Across these three tracks, the teenagers learnt introductory units to Blockchain Development for societal challenges, Blockchain evangelism, Non-Fungible Tokens, and how Cryptocurrency works. Another highlight of the program was the excursion to the Accra Digital Centre, where the Boot Campers were introduced to the tech ecosystem and feel of the Ghana Tech Lab and Accra Innovation Hub spaces. A visit was also made to the Museum of Science and Technology, and the teenagers got to understand the history of technology in Ghana. 

Worthy of mention was the panel session aimed at motivating the students to pursue a career in technology. While making his comments during the panel session, the founder of BankLess Africa, Mr. Muntala Mohammed Shaibu, urged the teenagers to stop seeing themselves as too young to experiment with new technologies. In her remarks, Ms. Elohor Thomas, CEO & Co-Founder of CodeLn, urged the teenagers to continue to explore their interest in technology and blockchain early.

Blockchain Summer Bootcamp for Teens by ABI
Panel Session, Blockchain Summer Bootcamp for Teens by ABI

The Bootcamp ended with personal project presentations from the Blockchain Development and the Blockchain for Creatives & Entrepreneurship tracks. Projects such as NFT blogposts, Blockchain product reviews and Blockchain for transport and logistics were presented. The best presentation won the OpenLabs scholarship for Robotics Course. Thanks to Dr Sujith Jayaprakash, the Director of OpenLabs, Ghana, for the offer of scholarship. In his closing remark, the Executive Director of the Africa Blockchain Institute, Mr. Kayode Babarinde, urged the teenagers to continue using the  skills and knowledge gained during Bootcamp to explore Blockchain-related solutions further. We also appreciate Mr. Ganzaro Omar, Chairman, AfroBlocks, for his supports, and fostering collaborations with the Ghanian Blockchain community.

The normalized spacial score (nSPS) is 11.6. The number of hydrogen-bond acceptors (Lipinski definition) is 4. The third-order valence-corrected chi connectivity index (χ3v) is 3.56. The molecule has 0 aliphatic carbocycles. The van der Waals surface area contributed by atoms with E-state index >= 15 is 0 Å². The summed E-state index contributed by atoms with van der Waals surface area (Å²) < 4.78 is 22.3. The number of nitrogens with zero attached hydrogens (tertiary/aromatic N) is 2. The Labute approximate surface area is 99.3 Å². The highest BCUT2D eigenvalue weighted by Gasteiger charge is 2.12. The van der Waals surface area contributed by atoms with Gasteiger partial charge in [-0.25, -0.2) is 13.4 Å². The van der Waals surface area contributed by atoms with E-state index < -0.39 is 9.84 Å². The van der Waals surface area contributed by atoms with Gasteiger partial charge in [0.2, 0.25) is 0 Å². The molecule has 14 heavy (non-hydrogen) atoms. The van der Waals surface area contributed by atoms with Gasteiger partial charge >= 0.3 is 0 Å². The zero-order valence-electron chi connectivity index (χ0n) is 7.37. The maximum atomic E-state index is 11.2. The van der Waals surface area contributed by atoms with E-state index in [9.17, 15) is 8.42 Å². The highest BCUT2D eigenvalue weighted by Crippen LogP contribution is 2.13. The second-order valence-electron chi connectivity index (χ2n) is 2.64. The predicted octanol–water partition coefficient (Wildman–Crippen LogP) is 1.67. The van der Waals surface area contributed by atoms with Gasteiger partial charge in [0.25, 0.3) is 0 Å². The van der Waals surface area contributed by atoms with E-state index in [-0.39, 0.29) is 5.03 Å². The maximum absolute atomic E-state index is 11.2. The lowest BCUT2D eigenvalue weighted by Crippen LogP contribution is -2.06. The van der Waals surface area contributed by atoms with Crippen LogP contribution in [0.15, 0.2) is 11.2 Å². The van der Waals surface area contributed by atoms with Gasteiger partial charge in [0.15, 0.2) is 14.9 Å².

The Africa Blockchain Institute will continue to hold future Blockchain Summer Bootcamp series in various African cities to drive Blockchain knowledge into innovators early enough. 

Oluwaseun David ADEPOJU

Head of Research,

Africa Blockchain Institute. 

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Artificial Intelligence

How AI Is Helping Fintechs Provide Intelligent And Better Financial Services

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AI fintech services

We live in an era of data. In today’s world, data is the new gold. The quality of services now significantly depends on how much insight can be extracted from data to help in the creation of the services. For fintech organizations, building services that harness the power of data and artificial intelligence has now become necessary to ensure that the services are tailored to meet the needs of customers. Artificial intelligence is now being used in various ways to help fintech companies provide intelligent and improved services. Some of the major areas of AI application in fintech are discussed in this article.

Risk Assessment

From insurance companies to banks and other fintech institutions, assessing credit worthiness and estimating the level of risk associated with every transaction has become very crucial. Now, many fintech companies employ the use of AI in determining the credit profiles of clients which helps to minimize financial losses when customers fail to repay loans or meet other financial commitments.